Movie Magazine International


USA/UK - 1999

Movie Review By Casey McCabe

There's a long history of films with one word titles. Films like "Intolerance" and "Suspicion" basically laid down the gauntlet with their singular appellations. More recently there was the film "Happiness," which enjoyed showing us lives filled with everything but.

Now comes Gregg Araki with his film "Splendor." I do not know if the title was chosen to be definitive, evocative or ironic. I suspect it was chosen to be intentionally vague. After 93 minutes, "Splendor" remains a film desperately searching for an adjective.

Araki has mined twentysomething angst before in the independent films "The Doom Generation" and "Nowhere." This time he wants to play it for laughs. I think. "Splendor" is the story of a young LA woman named Veronica, played by Kathleen Robertson, who is in love with not one but TWO handsome young dudes, played by Johnathon Schaech and Matt Keeslar. But guess what? After some initial resistance, the threesome manages to make the unconventional relationship work. That the film continuously relies on Veronica's voiceovers and on-camera confessionals to remind us how crazy, daring and postmodern the relationship is, only reminds us that the payoff for this fairly ancient plot device better be good.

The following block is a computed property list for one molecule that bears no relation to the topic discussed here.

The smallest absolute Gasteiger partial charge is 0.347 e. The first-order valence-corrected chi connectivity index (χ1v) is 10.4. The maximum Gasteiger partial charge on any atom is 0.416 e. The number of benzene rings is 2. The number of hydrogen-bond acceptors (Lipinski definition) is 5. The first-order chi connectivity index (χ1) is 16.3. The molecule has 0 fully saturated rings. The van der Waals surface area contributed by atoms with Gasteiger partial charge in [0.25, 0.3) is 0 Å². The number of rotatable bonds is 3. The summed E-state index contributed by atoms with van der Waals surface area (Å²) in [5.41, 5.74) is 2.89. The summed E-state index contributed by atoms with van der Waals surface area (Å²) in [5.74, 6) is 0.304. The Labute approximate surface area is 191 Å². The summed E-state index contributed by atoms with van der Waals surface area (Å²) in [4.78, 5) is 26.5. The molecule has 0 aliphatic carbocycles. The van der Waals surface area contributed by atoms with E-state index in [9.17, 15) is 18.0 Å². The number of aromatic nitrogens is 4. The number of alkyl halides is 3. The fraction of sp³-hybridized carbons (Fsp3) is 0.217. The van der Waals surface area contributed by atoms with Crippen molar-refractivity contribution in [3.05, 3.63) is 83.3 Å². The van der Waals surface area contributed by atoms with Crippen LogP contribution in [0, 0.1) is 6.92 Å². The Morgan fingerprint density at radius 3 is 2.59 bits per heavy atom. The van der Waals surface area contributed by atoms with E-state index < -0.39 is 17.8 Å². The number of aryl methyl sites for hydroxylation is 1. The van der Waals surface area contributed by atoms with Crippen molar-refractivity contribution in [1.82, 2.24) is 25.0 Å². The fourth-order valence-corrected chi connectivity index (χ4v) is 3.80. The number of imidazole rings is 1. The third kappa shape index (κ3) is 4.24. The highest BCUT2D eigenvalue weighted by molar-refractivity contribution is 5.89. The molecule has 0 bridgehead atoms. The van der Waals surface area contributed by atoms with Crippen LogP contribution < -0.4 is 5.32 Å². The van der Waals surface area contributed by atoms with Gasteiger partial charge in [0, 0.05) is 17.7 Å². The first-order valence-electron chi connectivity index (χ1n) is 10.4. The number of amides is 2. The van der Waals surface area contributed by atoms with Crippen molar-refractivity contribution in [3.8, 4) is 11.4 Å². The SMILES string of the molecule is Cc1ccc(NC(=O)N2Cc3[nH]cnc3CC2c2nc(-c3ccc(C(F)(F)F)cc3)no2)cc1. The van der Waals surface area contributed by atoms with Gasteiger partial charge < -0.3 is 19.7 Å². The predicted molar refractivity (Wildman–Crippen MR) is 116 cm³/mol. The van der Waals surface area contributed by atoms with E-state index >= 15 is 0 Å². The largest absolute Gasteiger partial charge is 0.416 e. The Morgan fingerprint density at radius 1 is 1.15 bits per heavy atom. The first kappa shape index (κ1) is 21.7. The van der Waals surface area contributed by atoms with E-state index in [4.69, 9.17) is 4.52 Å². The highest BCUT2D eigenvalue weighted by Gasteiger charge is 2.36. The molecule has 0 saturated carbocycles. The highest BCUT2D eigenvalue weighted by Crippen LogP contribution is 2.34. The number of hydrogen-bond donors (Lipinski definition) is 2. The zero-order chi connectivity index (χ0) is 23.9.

It isn't. About two-thirds the way through "Splendor," the film decides it can't survive on its turgid quirkiness and opts to become a vintage screwball comedy. Veronica's two lovers; one a punk rocker, the other a writer, are struggling artists. Which translates here into immature, insecure, lovable losers. So when Veronica finds out she is pregnant by one of them, she turns to a third man, a young Hollywood producer, who is doting, financially responsible, terrifically patient and terribly mature. His name is Ernest, and in case you don't get that joke, the only thing you need to know is that life with Ernest will be safe and boring. Logically, Veronica agrees to marry him at midnight on New Year's Eve.

And before you can say "The Graduate" the two lovable losers show up at the exact last second, banging at the window, demanding the ceremony be stopped. But please don't use "The Graduate" in the same sentence as "Splendor." This is remedial storytelling.

Robertson, best known as Clare on the TV show "Beverly Hills 90210" does have an appealing chemistry with the camera. Keeslar, who has had better films in "The Last Days of Disco" and "Waiting For Guffman" gives it his best, except for a couple of the least convincing crying scenes ever captured on film. Schaech, whose chiseled good looks ensure a continued Hollywood career, is simply awful throughout the entire movie.

I do not know where the "Splendor" lies in this film, but it is not In The Grass nor in the story, nor in the execution. I do understand why they chose not to call it "Flounder." It doesn't always pay to be descriptive.

© 1999 - Casey McCabe - Air Date: 9/22/99

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